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2 - Biological treatments in cancer

Published online by Cambridge University Press:  05 November 2015

Amy Quinton
South West Wales Cancer Centre, Singleton Hospital, Swansea, UK
Rachel Jones
Velindre Cancer Centre, Velindre Hospital, Cardiff, UK
Louise Hanna
Velindre Cancer Centre, Velindre Hospital, Cardiff
Tom Crosby
Velindre Cancer Centre, Velindre Hospital, Cardiff
Fergus Macbeth
Velindre Cancer Centre, Velindre Hospital, Cardiff
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The management of many cancers has changed as more biological agents have become available. For some, such as renal cell cancer and melanoma, in which chemotherapy has only limited effectiveness, targeted agents are now the mainstay of treatment. For others, where developments in chemotherapy have improved survival rates but increased toxicity, biological agents provide additional benefit with manageable toxicity, when alone or in combination with chemotherapy.

The licensed indications for new drugs are changing rapidly. A useful resource for up-to-date information can be found in the electronic Medicines Compendium (, accessed January 2015). However, although they are licensed, several of these biological agents are not available for routine use in the UK.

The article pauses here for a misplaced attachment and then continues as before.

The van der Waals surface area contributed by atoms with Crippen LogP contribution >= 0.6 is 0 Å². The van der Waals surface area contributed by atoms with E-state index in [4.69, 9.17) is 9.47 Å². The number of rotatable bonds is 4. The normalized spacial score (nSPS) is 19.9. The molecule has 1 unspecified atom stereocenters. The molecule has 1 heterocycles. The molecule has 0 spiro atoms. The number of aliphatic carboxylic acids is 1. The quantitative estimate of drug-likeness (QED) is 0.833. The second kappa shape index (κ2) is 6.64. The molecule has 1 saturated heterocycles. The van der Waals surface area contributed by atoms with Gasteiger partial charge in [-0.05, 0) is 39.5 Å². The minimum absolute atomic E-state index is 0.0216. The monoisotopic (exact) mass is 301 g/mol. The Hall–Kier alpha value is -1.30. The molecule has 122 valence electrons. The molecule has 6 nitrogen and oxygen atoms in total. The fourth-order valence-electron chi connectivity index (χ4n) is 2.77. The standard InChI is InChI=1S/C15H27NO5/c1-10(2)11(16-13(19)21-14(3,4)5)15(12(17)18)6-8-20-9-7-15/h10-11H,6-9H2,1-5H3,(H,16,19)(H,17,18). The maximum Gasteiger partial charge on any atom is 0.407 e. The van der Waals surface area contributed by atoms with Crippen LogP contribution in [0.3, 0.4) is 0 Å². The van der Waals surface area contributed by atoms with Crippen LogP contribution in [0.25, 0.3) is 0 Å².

This chapter is an overview of the biological agents in current use in the UK, and covers their mode of action and side effects. Their specific clinical indications will be described in the individual tumour chapters. This chapter will concentrate on five areas:

  1. • protein kinase inhibitors and small molecule drugs,

  2. • monoclonal antibodies,

  3. • cytokines,

  4. • haemopoietic colony-stimulating factors, and

  5. • vaccines

Protein kinase inhibitors

Protein kinase inhibitors are predominantly oral agents, often with different, non-overlapping toxicities from chemotherapy, which allow them to be safely combined with chemotherapy and radiotherapy or to be given alone.

The targets for these drugs are the tyrosine and serine/threonine kinases. These enzymes transfer phosphate groups from ATP to specific amino acid residues on a protein through phosphorylation. The protein kinase inhibitors act by binding to the intracellular kinase region, directly competing with ATP, and thus preventing autophosphorylation. This in turn blocks the intracellular signalling cascades involved with the promotion of tumour growth, invasion, angiogenesis and resistance to apoptosis. They can be subdivided into receptor and non-receptor kinases.

The receptor kinase is an integral part of the receptor molecule spanning the cell membrane. Ligand binding to the receptor activates signalling pathways, and affects the activity of transcription factors and DNA synthesis. These include the epidermal growth factor receptor (EGFR), and the vascular endothelial growth factor receptor (VEGFR).

Publisher: Cambridge University Press
Print publication year: 2015

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